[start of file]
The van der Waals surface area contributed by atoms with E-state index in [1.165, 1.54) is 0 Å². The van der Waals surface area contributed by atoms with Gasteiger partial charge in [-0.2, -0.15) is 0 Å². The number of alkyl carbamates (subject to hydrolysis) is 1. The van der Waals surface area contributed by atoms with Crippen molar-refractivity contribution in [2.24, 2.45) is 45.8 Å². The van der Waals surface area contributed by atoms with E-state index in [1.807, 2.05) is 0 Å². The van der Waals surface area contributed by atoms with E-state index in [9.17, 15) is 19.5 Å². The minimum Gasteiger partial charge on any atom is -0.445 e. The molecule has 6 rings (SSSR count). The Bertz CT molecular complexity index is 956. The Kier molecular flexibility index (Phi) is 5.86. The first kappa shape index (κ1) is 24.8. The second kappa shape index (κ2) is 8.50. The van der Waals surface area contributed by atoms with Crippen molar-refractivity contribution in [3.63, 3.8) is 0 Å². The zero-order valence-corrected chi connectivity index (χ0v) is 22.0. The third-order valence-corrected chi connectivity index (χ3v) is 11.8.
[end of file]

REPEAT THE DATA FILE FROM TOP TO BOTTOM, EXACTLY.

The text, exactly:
The van der Waals surface area contributed by atoms with E-state index in [1.165, 1.54) is 0 Å². The van der Waals surface area contributed by atoms with Gasteiger partial charge in [-0.2, -0.15) is 0 Å². The number of alkyl carbamates (subject to hydrolysis) is 1. The van der Waals surface area contributed by atoms with Crippen molar-refractivity contribution in [2.24, 2.45) is 45.8 Å². The van der Waals surface area contributed by atoms with E-state index in [1.807, 2.05) is 0 Å². The van der Waals surface area contributed by atoms with E-state index in [9.17, 15) is 19.5 Å². The minimum Gasteiger partial charge on any atom is -0.445 e. The molecule has 6 rings (SSSR count). The Bertz CT molecular complexity index is 956. The Kier molecular flexibility index (Phi) is 5.86. The first kappa shape index (κ1) is 24.8. The second kappa shape index (κ2) is 8.50. The van der Waals surface area contributed by atoms with Crippen molar-refractivity contribution in [3.63, 3.8) is 0 Å². The zero-order valence-corrected chi connectivity index (χ0v) is 22.0. The third-order valence-corrected chi connectivity index (χ3v) is 11.8.